Cal fans over the decades have witnessed plenty of spectacular performances and moments by the home team. From the Golden Bears’ 1959 basketball national championship to “The Play” in the 1982 Big Game and beyond, Cal teams and individuals have authored athletic history that will live on.
But headlines often have trumpeted the achievements of sporting guests of the Golden Bears, opposing teams or athletes who have generated widespread interest by venturing here and then delivered on the Berkeley stage.
Beginning today, we will relive 10 memorable visits to Cal and the legacy they created. Here are the first two, unveiled chronologically:
Sept. 28, 1940: TOM HARMON'S SIGNATURE AFTERNOON
On his 21st birthday, “Old 98” had a game in Michigan’s 41-0 rout of Cal that virtually clinched the Heisman Trophy. Tom Harmon returned game’s opening kickoff 94 yards for a touchdown, took back a punt 72 yards for a score and ran 86 yards from scrimmage for another TD — all in the first half. He added an 8-yard touchdown run and a 5-yard TD pass and kicked four PATs.
“I’ve never seen anyone run like Harmon. He was really something special,” former Cal defensive end Ray Dunn told the Oakland Tribune in 2004.
A two-time All-American, Harmon also was named the Associated Press Athlete of the Year for 1940. Later he was pilot in the U.S. Army Air Forces in World War II, then played two seasons in the NFL before becoming a sports broadcaster.
Having broken Red Grange's college record with 33 career touchdowns, Harmon was inducted into the College Football Hall of Fame in 1954.
At Berkeley, seemingly the only person who touched Harmon all day was an inebriated fan who jumped out of the Cal crowd and tried taking him down just before he reached the end zone at the end of his 86-yard TD burst.
“The kid looks at me kinda funny,” Harold Brennan said afterward, “and says, `What the hell do you think you’re doing?’ And I says, `I’m tackling you.’ “
As this video shows, Harmon gracefully eludes the would-be tackler as he steps into the end zone.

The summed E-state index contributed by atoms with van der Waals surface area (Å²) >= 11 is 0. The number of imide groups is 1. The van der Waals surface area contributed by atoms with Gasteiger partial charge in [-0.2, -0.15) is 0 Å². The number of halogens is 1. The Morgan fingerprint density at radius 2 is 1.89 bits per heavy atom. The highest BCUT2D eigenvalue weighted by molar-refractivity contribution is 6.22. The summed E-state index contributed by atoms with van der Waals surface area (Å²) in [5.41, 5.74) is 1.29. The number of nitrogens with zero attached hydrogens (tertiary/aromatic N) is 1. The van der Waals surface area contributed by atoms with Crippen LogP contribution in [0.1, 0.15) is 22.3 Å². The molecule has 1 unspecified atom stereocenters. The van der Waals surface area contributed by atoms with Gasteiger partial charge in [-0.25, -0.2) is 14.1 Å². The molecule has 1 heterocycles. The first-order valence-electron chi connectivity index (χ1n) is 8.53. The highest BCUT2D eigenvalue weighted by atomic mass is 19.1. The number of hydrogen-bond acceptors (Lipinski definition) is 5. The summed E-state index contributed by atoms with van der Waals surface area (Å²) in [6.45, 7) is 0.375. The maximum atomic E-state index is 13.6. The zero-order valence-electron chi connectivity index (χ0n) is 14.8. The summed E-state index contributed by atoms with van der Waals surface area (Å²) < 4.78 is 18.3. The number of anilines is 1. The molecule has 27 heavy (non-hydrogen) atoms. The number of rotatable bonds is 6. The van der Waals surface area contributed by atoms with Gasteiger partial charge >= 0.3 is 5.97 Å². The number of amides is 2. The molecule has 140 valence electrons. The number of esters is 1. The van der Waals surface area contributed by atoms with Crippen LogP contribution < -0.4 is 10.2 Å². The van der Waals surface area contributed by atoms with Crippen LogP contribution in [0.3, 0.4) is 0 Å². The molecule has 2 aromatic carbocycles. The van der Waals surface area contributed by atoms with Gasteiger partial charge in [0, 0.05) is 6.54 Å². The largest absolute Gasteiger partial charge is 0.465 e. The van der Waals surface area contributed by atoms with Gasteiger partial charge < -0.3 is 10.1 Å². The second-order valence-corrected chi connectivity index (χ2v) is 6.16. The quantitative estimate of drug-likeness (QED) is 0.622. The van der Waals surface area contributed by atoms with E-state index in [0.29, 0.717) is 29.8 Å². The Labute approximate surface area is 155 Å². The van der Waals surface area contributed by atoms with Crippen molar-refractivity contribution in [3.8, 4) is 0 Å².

“I’m glad I did it,” Brennan said later. “Anyway, when the Michigan guys go home they can’t tell folks nobody tackled Harmon. I did.”
The game was notable also because it marked the first time a college football team traveled cross-country by air to play a game. The Wolverines used three DC3 planes, making stops in Denver (overnight) and Salt Lake City (for re-fueling), before completing their 2,400-mile trek from Ann Arbor to Oakland.
Harmon made it all look much easier than that.
May 29, 1954: A TRACK MEET FOR THE AGES
Edwards Stadium was host to the 1954 California high school state meet, which produced an all-star collection of young talent who delivered at an especially high level.
Piedmont’s Monte Upshaw stole the show, breaking Jesse Owens’ 21-year-old national high school record with a long jump effort of 25 feet, 4 1/4 inches, the first 25-foot leap by a prep athlete. Upshaw outdistanced the second-place finisher by nearly 17 inches.
Upshaw, whose promising career at Cal was largely derailed by a injury, also beat future Olympic decathlon champ Rafer Johnson of Kingsburg in the 180-yard low hurdles, although Johnson turned the tables on him in the 120 highs.
James Jackson led Alameda to the team title with a stunning performance in the sprints. He tied Owens’ high school national mark of 9.4 seconds in the 100-yard dash in a preliminary race, then won both the 100 and 220 and anchored the 880 relay.
Lincoln-San Jose star Don Bowden, who later became the first American to break the 4-mile minute mile while running for Cal, won the 880-yard run in a state meet record of minutes, 52.9 seconds, just off his national high school record.
And Hayward’s Dick Dailey was an upset winner in the high jump over Charles Dumas, the Centennial-Compton star who just two years later became the first man to clear 7 feet while at the 1956 Olympic trials.
Follow Jeff Faraudo of Cal Sports Report on Twitter: @jefffaraudo
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